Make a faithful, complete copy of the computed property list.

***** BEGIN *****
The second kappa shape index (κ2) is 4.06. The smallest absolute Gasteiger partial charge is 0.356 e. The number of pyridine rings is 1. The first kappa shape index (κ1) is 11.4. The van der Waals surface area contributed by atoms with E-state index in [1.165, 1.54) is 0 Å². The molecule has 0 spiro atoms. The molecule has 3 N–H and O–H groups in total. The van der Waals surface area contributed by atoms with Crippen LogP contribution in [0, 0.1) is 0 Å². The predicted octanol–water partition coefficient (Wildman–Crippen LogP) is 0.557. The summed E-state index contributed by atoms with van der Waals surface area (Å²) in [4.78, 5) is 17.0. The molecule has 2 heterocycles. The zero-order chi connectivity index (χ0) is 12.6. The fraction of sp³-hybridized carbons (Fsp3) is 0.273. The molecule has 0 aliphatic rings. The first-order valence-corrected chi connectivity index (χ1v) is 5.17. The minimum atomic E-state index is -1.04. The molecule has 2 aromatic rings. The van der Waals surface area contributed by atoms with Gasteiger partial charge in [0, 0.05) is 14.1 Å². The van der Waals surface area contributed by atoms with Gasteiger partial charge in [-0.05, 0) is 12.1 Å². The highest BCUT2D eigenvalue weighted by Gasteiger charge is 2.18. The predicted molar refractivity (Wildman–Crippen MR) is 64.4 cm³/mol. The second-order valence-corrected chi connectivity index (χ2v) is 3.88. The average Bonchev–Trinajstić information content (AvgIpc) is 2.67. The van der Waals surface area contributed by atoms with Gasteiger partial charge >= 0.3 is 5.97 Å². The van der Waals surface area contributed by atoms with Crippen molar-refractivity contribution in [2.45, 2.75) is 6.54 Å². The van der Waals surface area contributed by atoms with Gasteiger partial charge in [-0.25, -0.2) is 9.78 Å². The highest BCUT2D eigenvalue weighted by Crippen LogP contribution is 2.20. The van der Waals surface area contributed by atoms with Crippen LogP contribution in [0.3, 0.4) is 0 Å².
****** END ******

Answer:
The second kappa shape index (κ2) is 4.06. The smallest absolute Gasteiger partial charge is 0.356 e. The number of pyridine rings is 1. The first kappa shape index (κ1) is 11.4. The van der Waals surface area contributed by atoms with E-state index in [1.165, 1.54) is 0 Å². The molecule has 0 spiro atoms. The molecule has 3 N–H and O–H groups in total. The van der Waals surface area contributed by atoms with Crippen LogP contribution in [0, 0.1) is 0 Å². The predicted octanol–water partition coefficient (Wildman–Crippen LogP) is 0.557. The summed E-state index contributed by atoms with van der Waals surface area (Å²) in [4.78, 5) is 17.0. The molecule has 2 heterocycles. The zero-order chi connectivity index (χ0) is 12.6. The fraction of sp³-hybridized carbons (Fsp3) is 0.273. The molecule has 0 aliphatic rings. The first-order valence-corrected chi connectivity index (χ1v) is 5.17. The minimum atomic E-state index is -1.04. The molecule has 2 aromatic rings. The van der Waals surface area contributed by atoms with Gasteiger partial charge in [0, 0.05) is 14.1 Å². The van der Waals surface area contributed by atoms with Gasteiger partial charge in [-0.05, 0) is 12.1 Å². The highest BCUT2D eigenvalue weighted by Gasteiger charge is 2.18. The predicted molar refractivity (Wildman–Crippen MR) is 64.4 cm³/mol. The second-order valence-corrected chi connectivity index (χ2v) is 3.88. The average Bonchev–Trinajstić information content (AvgIpc) is 2.67. The van der Waals surface area contributed by atoms with Gasteiger partial charge >= 0.3 is 5.97 Å². The van der Waals surface area contributed by atoms with Crippen molar-refractivity contribution in [2.45, 2.75) is 6.54 Å². The van der Waals surface area contributed by atoms with Gasteiger partial charge in [-0.25, -0.2) is 9.78 Å². The highest BCUT2D eigenvalue weighted by Crippen LogP contribution is 2.20. The van der Waals surface area contributed by atoms with Crippen LogP contribution in [0.3, 0.4) is 0 Å².